Leaning Into the Text
by Alexi Sargeant
by Alexi Sargeant
The room is decorated simply, with photos of the sitting president, vice president, Congressional leaders, and justices of the Supreme Court on the walls. Twenty-five students are sitting around a set of tables forming a rectangle, debating Article III of the Constitution and Federalist Paper No. 78. A peer’s probing question—“Is that just what you think about the role of the judiciary? Or is it what Hamilton thinks?”—sends a student leafing through her copy of the Federalist Papers for textual support. Students, eager to voice their opinions and question their classmates, manage to chime in without talking over each other. The teacher occasionally calls on a quieter student or asks a student to source a claim in the text. The conversation zeroes in on the powers of the Supreme Court. One ninth-grader asks another, “Do you agree or disagree with Hamilton that the judiciary is the weakest branch of government?” “I’d like to say it’s one of the most powerful, considering it kind of has the power of the Constitution,” comes the response. As the seminar wraps up, the teacher lets the class know they’ll see the founders debate that very answer in the next lesson on Marbury V. Madison.
I was there as a freelance writer, putting together a primary-source-based teacher’s supplement meant to capture some Great Hearts pedagogy (a sister project to a new history text begin written by another contributor to this issue, Wilfred McClay). I was writing entries on major documents of U.S. history, and each entry included sample discussion-starting questions for the classroom seminar. It was a delight to observe, as a fly on the classroom wall, how seriously Great Hearts students and teachers took the project of pursuing truth together through spirited discussion of crucial American texts. These high schoolers, gamely grappling with ideas one might think too big for them, were embarking on the same sort of journey that I’d taken in Yale’s Directed Studies program.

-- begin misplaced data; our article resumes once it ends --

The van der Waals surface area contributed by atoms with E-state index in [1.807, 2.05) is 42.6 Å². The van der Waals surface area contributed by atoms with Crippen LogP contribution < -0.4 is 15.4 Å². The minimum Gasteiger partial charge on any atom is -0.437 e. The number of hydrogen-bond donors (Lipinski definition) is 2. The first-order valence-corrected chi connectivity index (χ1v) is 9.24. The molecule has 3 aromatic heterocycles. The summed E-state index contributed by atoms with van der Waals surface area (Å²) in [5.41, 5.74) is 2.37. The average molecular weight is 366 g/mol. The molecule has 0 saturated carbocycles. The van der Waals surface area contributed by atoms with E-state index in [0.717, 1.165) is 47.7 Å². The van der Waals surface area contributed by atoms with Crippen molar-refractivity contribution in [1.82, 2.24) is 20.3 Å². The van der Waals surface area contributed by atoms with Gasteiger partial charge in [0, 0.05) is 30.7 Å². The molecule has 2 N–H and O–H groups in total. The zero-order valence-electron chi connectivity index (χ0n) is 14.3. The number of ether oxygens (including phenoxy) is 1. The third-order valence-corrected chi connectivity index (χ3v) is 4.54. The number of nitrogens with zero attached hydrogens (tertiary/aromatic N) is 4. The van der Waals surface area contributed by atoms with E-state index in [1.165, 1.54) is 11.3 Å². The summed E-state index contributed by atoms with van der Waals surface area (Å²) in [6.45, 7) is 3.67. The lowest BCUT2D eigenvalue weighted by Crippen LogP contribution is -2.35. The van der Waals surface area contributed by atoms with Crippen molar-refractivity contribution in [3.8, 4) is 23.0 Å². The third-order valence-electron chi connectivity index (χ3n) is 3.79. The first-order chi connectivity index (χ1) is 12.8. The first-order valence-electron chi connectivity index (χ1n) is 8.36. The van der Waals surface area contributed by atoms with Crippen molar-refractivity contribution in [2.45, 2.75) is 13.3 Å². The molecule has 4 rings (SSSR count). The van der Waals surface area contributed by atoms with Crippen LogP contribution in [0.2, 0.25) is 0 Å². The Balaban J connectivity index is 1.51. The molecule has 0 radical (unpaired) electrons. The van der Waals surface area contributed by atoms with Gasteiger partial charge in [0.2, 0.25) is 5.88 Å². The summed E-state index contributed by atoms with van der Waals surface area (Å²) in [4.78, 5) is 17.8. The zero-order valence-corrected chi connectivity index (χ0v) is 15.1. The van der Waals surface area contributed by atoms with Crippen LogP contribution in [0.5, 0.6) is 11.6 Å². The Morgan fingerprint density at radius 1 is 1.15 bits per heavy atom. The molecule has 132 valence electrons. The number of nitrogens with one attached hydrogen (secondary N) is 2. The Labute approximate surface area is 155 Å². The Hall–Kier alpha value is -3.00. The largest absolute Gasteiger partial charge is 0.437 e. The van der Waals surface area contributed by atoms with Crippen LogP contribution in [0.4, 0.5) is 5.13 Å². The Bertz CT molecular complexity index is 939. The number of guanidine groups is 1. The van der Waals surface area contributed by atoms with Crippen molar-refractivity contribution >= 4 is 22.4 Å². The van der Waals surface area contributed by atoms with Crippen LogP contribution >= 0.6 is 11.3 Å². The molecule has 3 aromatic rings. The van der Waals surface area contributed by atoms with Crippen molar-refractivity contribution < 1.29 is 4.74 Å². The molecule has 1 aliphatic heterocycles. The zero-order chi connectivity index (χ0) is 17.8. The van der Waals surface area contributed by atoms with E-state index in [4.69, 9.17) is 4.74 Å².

Many factors help set the stage for students to enter into the great conversation of American history. I was particularly impressed by the way Great Hearts classroom décor abetted the seminar project: everything garish and distracting was banished, and the tasteful appointments—e.g. framed copies of key documents like the Declaration of Independence, maps from old atlases of the Thirteen Colonies—reinforced the sense that students were engaged in the important task of studying history. But the most essential aspects of the Great Hearts approach are the ones that Great Hearts Irving teacher Ron Bergez pictures as a “pedagogical Venn diagram” consisting of great books, Socratic instruction, and the seminar format.